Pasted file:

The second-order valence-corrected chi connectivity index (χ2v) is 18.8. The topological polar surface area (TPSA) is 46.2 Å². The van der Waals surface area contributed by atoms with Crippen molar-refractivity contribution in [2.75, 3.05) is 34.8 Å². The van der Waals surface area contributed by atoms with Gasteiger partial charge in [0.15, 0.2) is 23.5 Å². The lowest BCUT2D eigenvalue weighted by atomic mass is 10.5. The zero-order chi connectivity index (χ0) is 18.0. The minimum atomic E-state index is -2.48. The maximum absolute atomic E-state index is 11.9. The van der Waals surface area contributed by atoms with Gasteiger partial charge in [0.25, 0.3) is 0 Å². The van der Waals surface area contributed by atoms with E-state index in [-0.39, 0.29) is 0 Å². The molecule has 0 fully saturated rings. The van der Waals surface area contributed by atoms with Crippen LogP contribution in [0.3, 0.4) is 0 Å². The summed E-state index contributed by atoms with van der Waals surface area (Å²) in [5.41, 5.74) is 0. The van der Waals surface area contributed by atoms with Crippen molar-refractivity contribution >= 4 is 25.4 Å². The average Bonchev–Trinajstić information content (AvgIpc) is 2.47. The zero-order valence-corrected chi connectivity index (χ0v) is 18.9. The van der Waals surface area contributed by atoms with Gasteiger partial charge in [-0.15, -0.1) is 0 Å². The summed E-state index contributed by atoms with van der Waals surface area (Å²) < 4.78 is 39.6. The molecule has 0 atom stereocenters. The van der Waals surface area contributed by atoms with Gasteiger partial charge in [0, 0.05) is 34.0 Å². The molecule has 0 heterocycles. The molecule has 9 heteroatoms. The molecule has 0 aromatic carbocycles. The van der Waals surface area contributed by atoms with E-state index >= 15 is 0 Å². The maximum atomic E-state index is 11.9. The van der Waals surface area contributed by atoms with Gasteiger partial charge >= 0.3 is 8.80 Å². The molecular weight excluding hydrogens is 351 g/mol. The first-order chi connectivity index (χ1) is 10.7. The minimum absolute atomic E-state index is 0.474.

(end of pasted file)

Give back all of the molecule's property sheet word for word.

The second-order valence-corrected chi connectivity index (χ2v) is 18.8. The topological polar surface area (TPSA) is 46.2 Å². The van der Waals surface area contributed by atoms with Crippen molar-refractivity contribution in [2.75, 3.05) is 34.8 Å². The van der Waals surface area contributed by atoms with Gasteiger partial charge in [0.15, 0.2) is 23.5 Å². The lowest BCUT2D eigenvalue weighted by atomic mass is 10.5. The zero-order chi connectivity index (χ0) is 18.0. The minimum atomic E-state index is -2.48. The maximum absolute atomic E-state index is 11.9. The van der Waals surface area contributed by atoms with Gasteiger partial charge in [0.25, 0.3) is 0 Å². The van der Waals surface area contributed by atoms with E-state index in [-0.39, 0.29) is 0 Å². The molecule has 0 fully saturated rings. The van der Waals surface area contributed by atoms with Crippen LogP contribution in [0.3, 0.4) is 0 Å². The summed E-state index contributed by atoms with van der Waals surface area (Å²) in [5.41, 5.74) is 0. The van der Waals surface area contributed by atoms with Crippen molar-refractivity contribution >= 4 is 25.4 Å². The average Bonchev–Trinajstić information content (AvgIpc) is 2.47. The zero-order valence-corrected chi connectivity index (χ0v) is 18.9. The van der Waals surface area contributed by atoms with Gasteiger partial charge in [-0.15, -0.1) is 0 Å². The summed E-state index contributed by atoms with van der Waals surface area (Å²) < 4.78 is 39.6. The molecule has 0 atom stereocenters. The van der Waals surface area contributed by atoms with Gasteiger partial charge in [0, 0.05) is 34.0 Å². The molecule has 0 heterocycles. The molecule has 9 heteroatoms. The molecule has 0 aromatic carbocycles. The van der Waals surface area contributed by atoms with E-state index >= 15 is 0 Å². The maximum atomic E-state index is 11.9. The van der Waals surface area contributed by atoms with Gasteiger partial charge >= 0.3 is 8.80 Å². The molecular weight excluding hydrogens is 351 g/mol. The first-order chi connectivity index (χ1) is 10.7. The minimum absolute atomic E-state index is 0.474.